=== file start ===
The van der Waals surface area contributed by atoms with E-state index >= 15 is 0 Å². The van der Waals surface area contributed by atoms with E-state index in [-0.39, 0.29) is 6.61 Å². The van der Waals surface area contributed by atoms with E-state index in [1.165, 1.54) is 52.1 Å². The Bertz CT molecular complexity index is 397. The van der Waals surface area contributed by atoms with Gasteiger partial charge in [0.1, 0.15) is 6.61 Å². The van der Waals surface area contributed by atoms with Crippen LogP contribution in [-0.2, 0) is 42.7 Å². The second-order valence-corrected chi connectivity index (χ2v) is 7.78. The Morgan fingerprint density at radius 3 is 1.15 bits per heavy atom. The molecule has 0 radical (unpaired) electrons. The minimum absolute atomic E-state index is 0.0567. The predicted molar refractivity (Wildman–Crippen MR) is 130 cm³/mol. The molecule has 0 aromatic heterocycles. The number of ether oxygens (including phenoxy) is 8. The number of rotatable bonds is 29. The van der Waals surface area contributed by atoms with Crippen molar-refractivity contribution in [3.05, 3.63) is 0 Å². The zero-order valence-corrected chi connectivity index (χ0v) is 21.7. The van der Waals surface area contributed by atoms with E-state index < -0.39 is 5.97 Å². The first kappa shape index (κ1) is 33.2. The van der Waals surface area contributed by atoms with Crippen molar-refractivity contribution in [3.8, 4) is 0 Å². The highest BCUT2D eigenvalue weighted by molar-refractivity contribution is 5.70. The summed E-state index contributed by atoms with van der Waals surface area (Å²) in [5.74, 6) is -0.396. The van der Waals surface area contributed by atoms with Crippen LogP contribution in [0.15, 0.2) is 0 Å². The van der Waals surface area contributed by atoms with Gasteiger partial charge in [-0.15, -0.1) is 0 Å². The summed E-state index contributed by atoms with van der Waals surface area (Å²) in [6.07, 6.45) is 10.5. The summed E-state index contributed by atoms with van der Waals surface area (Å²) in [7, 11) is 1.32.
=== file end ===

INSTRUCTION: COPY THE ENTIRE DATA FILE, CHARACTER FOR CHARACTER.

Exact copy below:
The van der Waals surface area contributed by atoms with E-state index >= 15 is 0 Å². The van der Waals surface area contributed by atoms with E-state index in [-0.39, 0.29) is 6.61 Å². The van der Waals surface area contributed by atoms with E-state index in [1.165, 1.54) is 52.1 Å². The Bertz CT molecular complexity index is 397. The van der Waals surface area contributed by atoms with Gasteiger partial charge in [0.1, 0.15) is 6.61 Å². The van der Waals surface area contributed by atoms with Crippen LogP contribution in [-0.2, 0) is 42.7 Å². The second-order valence-corrected chi connectivity index (χ2v) is 7.78. The Morgan fingerprint density at radius 3 is 1.15 bits per heavy atom. The molecule has 0 radical (unpaired) electrons. The minimum absolute atomic E-state index is 0.0567. The predicted molar refractivity (Wildman–Crippen MR) is 130 cm³/mol. The molecule has 0 aromatic heterocycles. The number of ether oxygens (including phenoxy) is 8. The number of rotatable bonds is 29. The van der Waals surface area contributed by atoms with Crippen molar-refractivity contribution in [3.05, 3.63) is 0 Å². The zero-order valence-corrected chi connectivity index (χ0v) is 21.7. The van der Waals surface area contributed by atoms with E-state index < -0.39 is 5.97 Å². The first kappa shape index (κ1) is 33.2. The van der Waals surface area contributed by atoms with Crippen molar-refractivity contribution in [3.8, 4) is 0 Å². The highest BCUT2D eigenvalue weighted by molar-refractivity contribution is 5.70. The summed E-state index contributed by atoms with van der Waals surface area (Å²) in [5.74, 6) is -0.396. The van der Waals surface area contributed by atoms with Crippen LogP contribution in [0.15, 0.2) is 0 Å². The van der Waals surface area contributed by atoms with Gasteiger partial charge in [-0.15, -0.1) is 0 Å². The summed E-state index contributed by atoms with van der Waals surface area (Å²) in [6.07, 6.45) is 10.5. The summed E-state index contributed by atoms with van der Waals surface area (Å²) in [7, 11) is 1.32.